Importing goods for Christmas: Tips for ensuring your goods arrive on time from Asia

Here at Velta we are already shipping goods into the UK ready for Christmas and have been doing so since May!

This doesn’t mean you have missed the boat in getting your goods in time for Christmas though – As long as you act now!

If you are sourcing products from China, India or anywhere else in Asia, it will take roughly 4 to 6 weeks (not accounting for production time) for import into the UK via sea so there’s still time to get your goods by mid – October / November, enabling you to capitalise on your businesses profitability during the festive spending spree.

So what can you do to ensure you get your products on time?


Be aware of potential impacts on delivery times

There are various factors that could impact on your lead time from production to getting your goods on sale so, where possible, it’s always best to order early. Things to bear in mind include:


Lead / Production times

Whilst it may be possible to source goods that are pre-made, production can generally take anything from a couple of days, up to 30 days.  As you will experience an increase in sales in the run up to the festive season, so will your suppliers. This increase in orders means that production lead times can be extended to longer than you would normally experience.


Reliability of supplier

It is best to source your products from a supplier that you know well and that you know can meet the deadlines that you set out to them. If you are sourcing a new supplier for products (especially at this time in the year), it’s difficult to be certain that they will deliver on their promise and get your products shipped within your desired timescales.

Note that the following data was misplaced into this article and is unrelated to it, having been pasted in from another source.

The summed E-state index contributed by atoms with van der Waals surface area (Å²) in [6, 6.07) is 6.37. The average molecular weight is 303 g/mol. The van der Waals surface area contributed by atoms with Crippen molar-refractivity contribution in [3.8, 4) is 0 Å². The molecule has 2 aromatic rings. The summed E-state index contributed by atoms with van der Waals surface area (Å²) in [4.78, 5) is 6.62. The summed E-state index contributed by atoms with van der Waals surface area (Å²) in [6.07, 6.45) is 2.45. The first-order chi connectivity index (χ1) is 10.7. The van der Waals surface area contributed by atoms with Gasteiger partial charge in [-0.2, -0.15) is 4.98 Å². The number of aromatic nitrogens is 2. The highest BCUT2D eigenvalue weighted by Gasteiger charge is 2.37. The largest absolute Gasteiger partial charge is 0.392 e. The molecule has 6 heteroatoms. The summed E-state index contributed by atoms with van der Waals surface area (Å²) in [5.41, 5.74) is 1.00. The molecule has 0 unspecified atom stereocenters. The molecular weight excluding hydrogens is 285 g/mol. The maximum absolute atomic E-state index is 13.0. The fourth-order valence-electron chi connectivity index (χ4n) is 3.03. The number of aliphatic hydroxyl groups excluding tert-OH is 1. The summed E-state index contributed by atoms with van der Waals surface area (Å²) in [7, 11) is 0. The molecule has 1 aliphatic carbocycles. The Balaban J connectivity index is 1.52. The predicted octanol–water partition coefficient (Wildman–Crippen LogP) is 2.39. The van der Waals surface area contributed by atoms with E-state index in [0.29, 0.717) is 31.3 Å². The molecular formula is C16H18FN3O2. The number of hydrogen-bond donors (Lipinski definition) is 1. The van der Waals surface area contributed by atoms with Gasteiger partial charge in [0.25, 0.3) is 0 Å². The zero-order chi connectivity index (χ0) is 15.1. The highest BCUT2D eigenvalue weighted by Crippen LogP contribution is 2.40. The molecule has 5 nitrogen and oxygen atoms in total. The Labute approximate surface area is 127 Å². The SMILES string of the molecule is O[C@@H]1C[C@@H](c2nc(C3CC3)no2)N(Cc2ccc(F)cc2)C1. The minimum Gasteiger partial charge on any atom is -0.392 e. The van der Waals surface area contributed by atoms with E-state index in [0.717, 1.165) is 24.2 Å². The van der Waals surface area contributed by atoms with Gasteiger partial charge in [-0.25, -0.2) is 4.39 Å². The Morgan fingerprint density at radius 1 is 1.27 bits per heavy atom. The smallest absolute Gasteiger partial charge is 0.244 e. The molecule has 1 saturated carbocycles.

And can you be certain of the product quality that a new supplier will provide?  Whenever using a new supplier, it’s advisable to source samples to ensure products are of the specification and high standards that you require. But all this adds to your overall lead time.


Location of supplier

Depending on where you are sourcing your goods from will depend on the transit time it will take to get them from origin to destination. For example, from Cambodia to the UK, it will take about 4 weeks via sea, whilst shipping goods from Taiwan to the UK will take about 5 weeks.

Even when sourcing products from different locations within the same country, transit times can vary. Shipments from North China generally take longer than those from South China.

Furthermore, depending on the location of your supplier, it may make the difference as to whether your goods can been shipped via a direct transit or whether they will need to be transhipped via another location, which will take longer than a direct sailing.

It’s not just shipping times that you need to take into account.

If you are sourcing goods from an inland factory, you need to take into account the time it will take to move goods overland from the factory to the Port of departure.


Increase in demand for transportation

Naturally, the build up to Christmas sees an increased demand in consumer goods, many of which are sourced in Asia. A peak in demand for everything from toys and clothing, to decorations and even furniture as people look to get their homes ready for the festive family break not only has the potential to lead to extended production times, but can also have a knock on effect on transportation times.

Due to the increased demands for moving goods out of the East, predominately to the West, space on vessels is at a premium during peak seasons, which may mean it takes longer to get a booking than you may hope.



We all know how unpredictable the weather can be at times. When it comes to the transportation of goods, the impact this natural phenomenon can prove to be a real problem for supply chains.